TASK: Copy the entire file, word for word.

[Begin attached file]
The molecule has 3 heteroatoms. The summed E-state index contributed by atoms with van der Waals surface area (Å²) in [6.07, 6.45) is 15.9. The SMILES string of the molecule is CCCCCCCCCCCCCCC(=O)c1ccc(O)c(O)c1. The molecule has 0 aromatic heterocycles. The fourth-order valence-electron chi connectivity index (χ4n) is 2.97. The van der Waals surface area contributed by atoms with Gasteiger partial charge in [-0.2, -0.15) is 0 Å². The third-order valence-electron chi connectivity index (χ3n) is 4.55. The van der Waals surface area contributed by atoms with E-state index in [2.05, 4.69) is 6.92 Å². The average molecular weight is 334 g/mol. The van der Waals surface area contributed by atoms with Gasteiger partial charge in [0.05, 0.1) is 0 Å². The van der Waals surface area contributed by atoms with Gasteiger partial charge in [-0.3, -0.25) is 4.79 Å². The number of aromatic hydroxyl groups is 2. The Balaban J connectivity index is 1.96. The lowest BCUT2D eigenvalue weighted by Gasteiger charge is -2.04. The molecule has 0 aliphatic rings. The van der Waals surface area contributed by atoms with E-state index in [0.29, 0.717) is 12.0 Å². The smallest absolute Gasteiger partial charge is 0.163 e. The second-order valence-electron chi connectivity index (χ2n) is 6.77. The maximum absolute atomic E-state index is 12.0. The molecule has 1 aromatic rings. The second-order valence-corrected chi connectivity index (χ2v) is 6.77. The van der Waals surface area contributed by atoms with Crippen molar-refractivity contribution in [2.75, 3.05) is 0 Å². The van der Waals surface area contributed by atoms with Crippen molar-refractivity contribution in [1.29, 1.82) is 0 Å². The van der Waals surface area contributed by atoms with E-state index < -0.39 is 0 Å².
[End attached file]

The molecule has 3 heteroatoms. The summed E-state index contributed by atoms with van der Waals surface area (Å²) in [6.07, 6.45) is 15.9. The SMILES string of the molecule is CCCCCCCCCCCCCCC(=O)c1ccc(O)c(O)c1. The molecule has 0 aromatic heterocycles. The fourth-order valence-electron chi connectivity index (χ4n) is 2.97. The van der Waals surface area contributed by atoms with Gasteiger partial charge in [-0.2, -0.15) is 0 Å². The third-order valence-electron chi connectivity index (χ3n) is 4.55. The van der Waals surface area contributed by atoms with E-state index in [2.05, 4.69) is 6.92 Å². The average molecular weight is 334 g/mol. The van der Waals surface area contributed by atoms with Gasteiger partial charge in [0.05, 0.1) is 0 Å². The van der Waals surface area contributed by atoms with Gasteiger partial charge in [-0.3, -0.25) is 4.79 Å². The number of aromatic hydroxyl groups is 2. The Balaban J connectivity index is 1.96. The lowest BCUT2D eigenvalue weighted by Gasteiger charge is -2.04. The molecule has 0 aliphatic rings. The van der Waals surface area contributed by atoms with E-state index in [0.29, 0.717) is 12.0 Å². The smallest absolute Gasteiger partial charge is 0.163 e. The second-order valence-electron chi connectivity index (χ2n) is 6.77. The maximum absolute atomic E-state index is 12.0. The molecule has 1 aromatic rings. The second-order valence-corrected chi connectivity index (χ2v) is 6.77. The van der Waals surface area contributed by atoms with Crippen molar-refractivity contribution in [2.75, 3.05) is 0 Å². The van der Waals surface area contributed by atoms with Crippen molar-refractivity contribution in [1.29, 1.82) is 0 Å². The van der Waals surface area contributed by atoms with E-state index < -0.39 is 0 Å².